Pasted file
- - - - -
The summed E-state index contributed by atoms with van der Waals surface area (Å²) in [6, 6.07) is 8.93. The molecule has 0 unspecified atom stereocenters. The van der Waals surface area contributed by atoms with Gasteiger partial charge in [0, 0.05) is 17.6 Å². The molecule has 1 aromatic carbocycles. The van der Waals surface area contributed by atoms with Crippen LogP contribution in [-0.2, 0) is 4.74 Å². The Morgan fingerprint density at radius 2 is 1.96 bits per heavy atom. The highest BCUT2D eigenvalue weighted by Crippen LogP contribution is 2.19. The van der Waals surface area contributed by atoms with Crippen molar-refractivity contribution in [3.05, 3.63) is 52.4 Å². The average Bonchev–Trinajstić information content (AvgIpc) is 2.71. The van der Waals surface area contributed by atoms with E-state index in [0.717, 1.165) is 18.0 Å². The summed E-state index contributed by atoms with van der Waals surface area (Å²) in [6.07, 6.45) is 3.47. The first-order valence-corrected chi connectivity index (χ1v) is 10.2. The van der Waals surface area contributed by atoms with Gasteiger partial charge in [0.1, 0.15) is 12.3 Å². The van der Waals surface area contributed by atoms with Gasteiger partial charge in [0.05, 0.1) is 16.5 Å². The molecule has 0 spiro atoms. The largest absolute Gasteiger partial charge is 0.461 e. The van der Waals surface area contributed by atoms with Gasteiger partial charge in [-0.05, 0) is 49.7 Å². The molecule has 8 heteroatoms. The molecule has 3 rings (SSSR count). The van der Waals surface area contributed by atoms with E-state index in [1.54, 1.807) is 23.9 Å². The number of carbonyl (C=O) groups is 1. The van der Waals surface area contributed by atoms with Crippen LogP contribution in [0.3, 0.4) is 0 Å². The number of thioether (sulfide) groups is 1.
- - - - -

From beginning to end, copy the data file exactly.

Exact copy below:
The summed E-state index contributed by atoms with van der Waals surface area (Å²) in [6, 6.07) is 8.93. The molecule has 0 unspecified atom stereocenters. The van der Waals surface area contributed by atoms with Gasteiger partial charge in [0, 0.05) is 17.6 Å². The molecule has 1 aromatic carbocycles. The van der Waals surface area contributed by atoms with Crippen LogP contribution in [-0.2, 0) is 4.74 Å². The Morgan fingerprint density at radius 2 is 1.96 bits per heavy atom. The highest BCUT2D eigenvalue weighted by Crippen LogP contribution is 2.19. The van der Waals surface area contributed by atoms with Crippen molar-refractivity contribution in [3.05, 3.63) is 52.4 Å². The average Bonchev–Trinajstić information content (AvgIpc) is 2.71. The van der Waals surface area contributed by atoms with E-state index in [0.717, 1.165) is 18.0 Å². The summed E-state index contributed by atoms with van der Waals surface area (Å²) in [6.07, 6.45) is 3.47. The first-order valence-corrected chi connectivity index (χ1v) is 10.2. The van der Waals surface area contributed by atoms with Gasteiger partial charge in [0.1, 0.15) is 12.3 Å². The van der Waals surface area contributed by atoms with Gasteiger partial charge in [0.05, 0.1) is 16.5 Å². The molecule has 0 spiro atoms. The largest absolute Gasteiger partial charge is 0.461 e. The van der Waals surface area contributed by atoms with Gasteiger partial charge in [-0.05, 0) is 49.7 Å². The molecule has 8 heteroatoms. The molecule has 3 rings (SSSR count). The van der Waals surface area contributed by atoms with E-state index in [1.54, 1.807) is 23.9 Å². The number of carbonyl (C=O) groups is 1. The van der Waals surface area contributed by atoms with Crippen LogP contribution in [0.3, 0.4) is 0 Å². The number of thioether (sulfide) groups is 1.